Avoid Copyright Strikes by Using Streaming-and-Video Safe Music


Everyone would love to use licensed music if it weren’t for the whole copyright thing. Over the years, online platforms have gotten increasingly harsh on creators who play licensed music in full, leverage snippets, have it play in the background because a car across the street was blasting it, or even poorly singing a few bars of a licensed song in jest.

Getting caught can subject your videos to getting partially muted, having any ad revenue that it would have made go to the music license holder, getting hit with a permanent copyright strike that will push your channel closer to deletion, or even lose your account outright. YouTube is far stricter than Twitch in this regard, but some of the platform’s largest streamers have been suspended for using licensed music in the past. It’s inevitable that Twitch will increase its efforts to shut down the illegal use of license music in order to protect itself from liability.

If you want maximum control and minimal liability, your best bet is to steer clear of licensed music. But where do you turn to when you need background music for your just chatting sessions or want music to fill the empty soundscapes of the battle royale games you play? Try these options!

(and avoid the last one)

YouTube’s Audio Library

YouTube offers a ton of instrumental music and audio stings. You can sort through its catalogue by genre, instrument, or even mood. New music is being added regularly, so there’s always reason to check back.

Even so, I highly recommend making a beeline for the works of Otis McDonald. He makes BANGERS! Yes, you probably hear his music all the time in the videos you watch, but it works so well and sounds so good that you’ll want to use it too.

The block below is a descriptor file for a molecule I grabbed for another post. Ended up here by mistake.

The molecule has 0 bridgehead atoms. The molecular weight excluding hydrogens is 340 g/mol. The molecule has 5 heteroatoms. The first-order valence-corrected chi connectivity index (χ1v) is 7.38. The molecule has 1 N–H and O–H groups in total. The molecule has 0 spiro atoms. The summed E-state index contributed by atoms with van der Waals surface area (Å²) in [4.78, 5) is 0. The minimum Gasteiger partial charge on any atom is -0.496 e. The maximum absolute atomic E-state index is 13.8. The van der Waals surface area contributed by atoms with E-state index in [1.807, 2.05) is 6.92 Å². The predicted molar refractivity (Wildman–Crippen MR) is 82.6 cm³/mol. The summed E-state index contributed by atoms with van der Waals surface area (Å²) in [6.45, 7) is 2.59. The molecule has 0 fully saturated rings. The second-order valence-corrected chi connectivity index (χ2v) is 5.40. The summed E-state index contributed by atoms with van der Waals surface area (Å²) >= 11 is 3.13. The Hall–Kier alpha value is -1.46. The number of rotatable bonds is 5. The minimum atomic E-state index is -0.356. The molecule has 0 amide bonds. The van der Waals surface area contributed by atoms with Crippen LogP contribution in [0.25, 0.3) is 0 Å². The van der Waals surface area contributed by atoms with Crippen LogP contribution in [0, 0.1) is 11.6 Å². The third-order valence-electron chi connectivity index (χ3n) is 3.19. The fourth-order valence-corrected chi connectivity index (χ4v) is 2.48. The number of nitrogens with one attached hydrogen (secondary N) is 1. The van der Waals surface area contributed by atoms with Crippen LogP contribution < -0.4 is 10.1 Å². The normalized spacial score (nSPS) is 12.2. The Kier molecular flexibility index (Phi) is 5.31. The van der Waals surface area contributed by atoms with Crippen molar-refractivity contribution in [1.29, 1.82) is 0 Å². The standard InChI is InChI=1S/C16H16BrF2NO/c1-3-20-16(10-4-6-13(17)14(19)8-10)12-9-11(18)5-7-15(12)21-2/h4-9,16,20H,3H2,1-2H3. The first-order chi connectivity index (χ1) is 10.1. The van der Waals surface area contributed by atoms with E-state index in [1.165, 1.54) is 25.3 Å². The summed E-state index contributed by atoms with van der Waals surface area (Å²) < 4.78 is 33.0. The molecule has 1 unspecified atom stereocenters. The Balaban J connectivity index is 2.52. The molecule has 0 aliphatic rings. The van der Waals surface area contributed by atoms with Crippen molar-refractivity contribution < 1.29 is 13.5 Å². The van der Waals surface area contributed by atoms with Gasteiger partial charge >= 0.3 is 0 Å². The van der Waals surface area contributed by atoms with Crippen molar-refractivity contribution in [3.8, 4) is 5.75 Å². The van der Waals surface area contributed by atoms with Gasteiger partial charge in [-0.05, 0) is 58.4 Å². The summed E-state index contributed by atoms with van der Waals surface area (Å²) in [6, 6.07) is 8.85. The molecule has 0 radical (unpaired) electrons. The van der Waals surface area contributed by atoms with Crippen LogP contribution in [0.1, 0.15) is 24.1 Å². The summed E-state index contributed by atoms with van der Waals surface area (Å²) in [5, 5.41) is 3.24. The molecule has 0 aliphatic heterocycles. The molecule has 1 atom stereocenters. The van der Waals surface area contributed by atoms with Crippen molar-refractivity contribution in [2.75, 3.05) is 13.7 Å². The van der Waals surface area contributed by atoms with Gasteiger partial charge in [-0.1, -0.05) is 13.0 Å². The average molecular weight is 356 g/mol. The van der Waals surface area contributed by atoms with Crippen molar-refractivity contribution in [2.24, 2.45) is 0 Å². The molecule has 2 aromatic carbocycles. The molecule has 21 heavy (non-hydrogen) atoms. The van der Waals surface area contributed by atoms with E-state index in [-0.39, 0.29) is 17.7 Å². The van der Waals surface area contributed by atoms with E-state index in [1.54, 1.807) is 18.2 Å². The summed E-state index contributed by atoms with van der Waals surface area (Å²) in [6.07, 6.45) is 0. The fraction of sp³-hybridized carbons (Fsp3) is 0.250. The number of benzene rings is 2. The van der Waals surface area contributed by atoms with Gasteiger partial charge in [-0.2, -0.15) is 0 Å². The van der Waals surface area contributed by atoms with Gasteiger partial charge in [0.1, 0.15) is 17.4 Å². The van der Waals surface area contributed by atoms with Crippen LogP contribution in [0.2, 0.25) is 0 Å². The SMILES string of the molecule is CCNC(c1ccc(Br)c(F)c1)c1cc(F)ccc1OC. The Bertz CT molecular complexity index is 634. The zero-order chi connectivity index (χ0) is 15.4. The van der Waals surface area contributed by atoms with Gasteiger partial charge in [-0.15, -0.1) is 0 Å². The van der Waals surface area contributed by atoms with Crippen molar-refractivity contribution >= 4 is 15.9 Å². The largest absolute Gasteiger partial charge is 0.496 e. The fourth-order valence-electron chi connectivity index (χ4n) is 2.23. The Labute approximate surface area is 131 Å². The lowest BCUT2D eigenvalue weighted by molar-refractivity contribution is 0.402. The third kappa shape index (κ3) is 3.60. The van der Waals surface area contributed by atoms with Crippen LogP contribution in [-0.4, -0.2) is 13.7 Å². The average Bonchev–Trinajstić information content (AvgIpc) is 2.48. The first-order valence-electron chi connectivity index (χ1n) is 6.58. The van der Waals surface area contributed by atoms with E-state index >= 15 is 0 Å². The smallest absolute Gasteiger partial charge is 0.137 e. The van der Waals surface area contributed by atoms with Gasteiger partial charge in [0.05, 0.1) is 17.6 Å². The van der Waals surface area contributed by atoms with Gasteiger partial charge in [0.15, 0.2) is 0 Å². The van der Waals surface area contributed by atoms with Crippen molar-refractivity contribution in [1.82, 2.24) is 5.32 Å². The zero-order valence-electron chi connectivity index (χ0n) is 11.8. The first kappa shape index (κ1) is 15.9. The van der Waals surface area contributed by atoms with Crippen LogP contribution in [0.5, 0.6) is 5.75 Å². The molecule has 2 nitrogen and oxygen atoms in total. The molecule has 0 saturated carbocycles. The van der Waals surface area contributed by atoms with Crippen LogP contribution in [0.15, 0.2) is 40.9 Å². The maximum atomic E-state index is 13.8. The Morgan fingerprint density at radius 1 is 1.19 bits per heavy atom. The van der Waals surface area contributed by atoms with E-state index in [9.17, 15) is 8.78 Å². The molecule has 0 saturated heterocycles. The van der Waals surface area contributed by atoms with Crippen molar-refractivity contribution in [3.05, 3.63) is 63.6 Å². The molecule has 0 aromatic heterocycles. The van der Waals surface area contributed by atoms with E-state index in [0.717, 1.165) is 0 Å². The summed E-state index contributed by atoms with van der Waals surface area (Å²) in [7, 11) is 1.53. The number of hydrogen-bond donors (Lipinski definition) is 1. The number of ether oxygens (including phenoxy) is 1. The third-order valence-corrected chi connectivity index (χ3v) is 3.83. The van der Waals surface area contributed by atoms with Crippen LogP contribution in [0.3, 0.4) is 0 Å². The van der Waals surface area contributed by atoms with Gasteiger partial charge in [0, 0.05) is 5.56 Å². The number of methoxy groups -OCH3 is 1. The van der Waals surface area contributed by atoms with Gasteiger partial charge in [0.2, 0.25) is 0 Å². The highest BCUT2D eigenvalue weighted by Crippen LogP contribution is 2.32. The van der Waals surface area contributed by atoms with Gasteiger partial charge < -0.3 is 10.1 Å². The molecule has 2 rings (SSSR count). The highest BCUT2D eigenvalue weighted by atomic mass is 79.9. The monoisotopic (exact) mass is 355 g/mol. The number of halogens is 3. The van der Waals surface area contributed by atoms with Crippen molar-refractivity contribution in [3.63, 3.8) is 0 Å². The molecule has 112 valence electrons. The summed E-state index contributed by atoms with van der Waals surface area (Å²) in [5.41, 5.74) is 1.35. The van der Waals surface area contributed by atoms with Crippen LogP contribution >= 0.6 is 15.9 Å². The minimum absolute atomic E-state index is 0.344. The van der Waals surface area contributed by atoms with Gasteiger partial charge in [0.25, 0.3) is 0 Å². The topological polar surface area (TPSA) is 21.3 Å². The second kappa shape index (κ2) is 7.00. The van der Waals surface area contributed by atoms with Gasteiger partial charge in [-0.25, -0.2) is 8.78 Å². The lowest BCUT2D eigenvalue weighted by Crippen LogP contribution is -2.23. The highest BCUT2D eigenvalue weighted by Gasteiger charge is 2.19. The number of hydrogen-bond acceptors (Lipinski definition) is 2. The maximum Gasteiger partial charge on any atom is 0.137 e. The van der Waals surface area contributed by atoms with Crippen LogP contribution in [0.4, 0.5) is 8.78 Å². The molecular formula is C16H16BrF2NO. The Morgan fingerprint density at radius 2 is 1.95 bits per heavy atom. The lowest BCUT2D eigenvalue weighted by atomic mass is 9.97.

Pretzel Rocks

Pretzel provides video content creators with a curated catalogue of music from smaller artists across a number of different genres. Most of these songs have lyrics, but there are instrumental tracks as well. You can use it for free, but each time the track changes, Pretzel will send a message to your chat with a link to the song being played. To disable it, you’ll need to pay the monthly subscription fee of $4.99 USD per month.

StreamBeats by Harris Heller

Created by streamer and video content creator Harris Heller, StreamBeats is a collection of lo-fi beats that he’s made free to use anywhere (except Facebook). This is what I’ve been using in my video content of late and will continue to do so for the foreseeable future. The downside of this collection is that it’s only one genre of music for now. He’s mentioned that dance and rock albums are coming, but this collection only has lo-fi for now.

AVOID: User Playlists Labeled as Stream-Safe or Free of Copyright

There are a whole host of playlists labeled as being safe for streaming. But do you actually know of they are? Before you commit to using a playlist you find online, make sure to do some research on the playlist creator to ensure that it’s not just a random person who can’t ensure that all of the music they’ve picked is actually safe. Unless you get music from a reputable source, it probably isn’t safe.


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